Family Support: AVP Wild Times


naspa avp steering committee

Author
Terrance Frazier

Published
December 15, 2017


AVPs are placed in a unique position in the structure of higher education. AVPs need to have the skills and ability to manage up as well manage down the reporting lines. Many times the AVP is in the middle of all the daily stressors within the university. If you are interested in the stressors of an AVP I would suggest you read the book - AVP: Leading from the Unique Role of Associate/Assistant Vice President for Student Affairs. But, I am not going to discuss the stresses of being an AVP in this blog.

In this blog, I will focus on how family can help you live and be productive with what I call “AVP Wild Times.” Those of you who are currently serving as an AVP understand and know exactly what I mean when I say “AVP Wild Times.” You know, the times when the stress level cannot be articulated with words; it is a feeling like no other. I did not understand this “AVP Wild Times” idea when I served at the director’s level, yet I do now!

Colleagues, students and friends have asked me how I keep my sanity having the responsibilities serving in my AVP role at MSU. There are days I wonder that same question myself. With this blog, I want to share a little bit about my style of how I manage those “AVP Wild Times.”

The first thing that I do during the “AVP Wild Times” is to stay grounded in my faith. Well at least I try to keep the faith. As they say “God ain’t done with me yet.”  With my faith, I keep an open spirit that God has a purpose for my life and all the trials are just preparing me to be stronger in the future. For me having those thoughts and beliefs has helped me stay focused on the important things in life, the WHY.  

You need to understand and know your WHY. My WHY is my family. When I talk about family, I am talking more than just your blood family or family by marriage. For me, your family includes “family of choice.” All of whom will be there to help you live through the “AVP Wild Times.” However you decide to define family, they will help you prioritize how you address those “AVP Wild Times.” I have been blessed to receive love from my family of choice and my blood family. For this blog, I will be sharing about my blood family: my wife, Nikki, and our two daughters –Melia and Madison (M&Ms). They are my core WHY and give me the strength to do what I do as an AVP.

Nikki is not only my wife and best friend, she is my world. She is my most important worldly relationship. Everyone needs to find that person that keeps them grounded. With all the different activities and incidents that come across an AVP’s desk you need that person that lets you know it is going to be alright. You have to find that person you can release all your emotion too, know they will share those burdens with you, and celebrate the good times with you. This is the family member that gives you your strength to do what you do. Nikki is my person that stands with me when all others around me are questioning my judgment or my integrity. She reminds me of my strength – physically, emotionally and spiritually. We all need that person who supports us through our mistakes, without judgement.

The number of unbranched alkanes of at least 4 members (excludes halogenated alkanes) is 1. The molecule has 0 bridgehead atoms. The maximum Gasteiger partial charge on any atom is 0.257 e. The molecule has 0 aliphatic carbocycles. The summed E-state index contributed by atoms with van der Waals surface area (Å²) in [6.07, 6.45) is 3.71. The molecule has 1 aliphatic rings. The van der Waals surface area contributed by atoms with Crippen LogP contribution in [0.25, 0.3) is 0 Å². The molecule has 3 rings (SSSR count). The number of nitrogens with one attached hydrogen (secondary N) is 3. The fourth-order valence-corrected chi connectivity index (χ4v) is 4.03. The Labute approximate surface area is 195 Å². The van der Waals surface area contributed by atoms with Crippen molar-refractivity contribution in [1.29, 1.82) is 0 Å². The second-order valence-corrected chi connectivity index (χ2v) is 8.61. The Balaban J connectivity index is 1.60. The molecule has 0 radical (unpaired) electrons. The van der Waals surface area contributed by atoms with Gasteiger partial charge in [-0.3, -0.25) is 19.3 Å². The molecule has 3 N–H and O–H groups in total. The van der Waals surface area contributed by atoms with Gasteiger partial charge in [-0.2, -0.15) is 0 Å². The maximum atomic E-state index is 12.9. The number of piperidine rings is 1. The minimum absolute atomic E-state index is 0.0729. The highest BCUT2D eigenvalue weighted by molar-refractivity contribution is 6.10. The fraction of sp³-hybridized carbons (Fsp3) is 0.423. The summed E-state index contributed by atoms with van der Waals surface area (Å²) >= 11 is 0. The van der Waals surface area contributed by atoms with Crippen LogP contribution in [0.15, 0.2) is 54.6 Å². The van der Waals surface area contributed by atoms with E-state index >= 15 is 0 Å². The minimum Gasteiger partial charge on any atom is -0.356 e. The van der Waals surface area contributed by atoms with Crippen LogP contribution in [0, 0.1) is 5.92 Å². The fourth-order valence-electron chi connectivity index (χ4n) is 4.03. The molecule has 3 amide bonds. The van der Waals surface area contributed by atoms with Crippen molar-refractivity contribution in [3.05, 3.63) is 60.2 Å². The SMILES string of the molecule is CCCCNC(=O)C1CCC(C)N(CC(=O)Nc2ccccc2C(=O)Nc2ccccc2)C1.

The other part of my family that helps me work through the “AVP Wild Times” are my two daughters Melia and Madison (M&Ms). My M&Ms are the future and my end of the day focus. It’s about securing a positive life for them.  Those of you who are parents, know how with the simplest look from your child, they can make every issue in the world go away. Of course, there are days I come home and need some quite time to de-stress about the day. But then there are other days when all I want to do is go outside and play with my M&Ms.

There is a saying a colleague and I use when we talk about Student Affairs, “you have to be built for this.” When we talk about “being built” for AVP life we also talk about finding your WHY and for me it is all about family. We are social creatures and God made us to depend on each other.  As I reflect about the AVP Lifestyle I want to encourage people to find that family who will keep your grounded and truly believe in you and the work you do.




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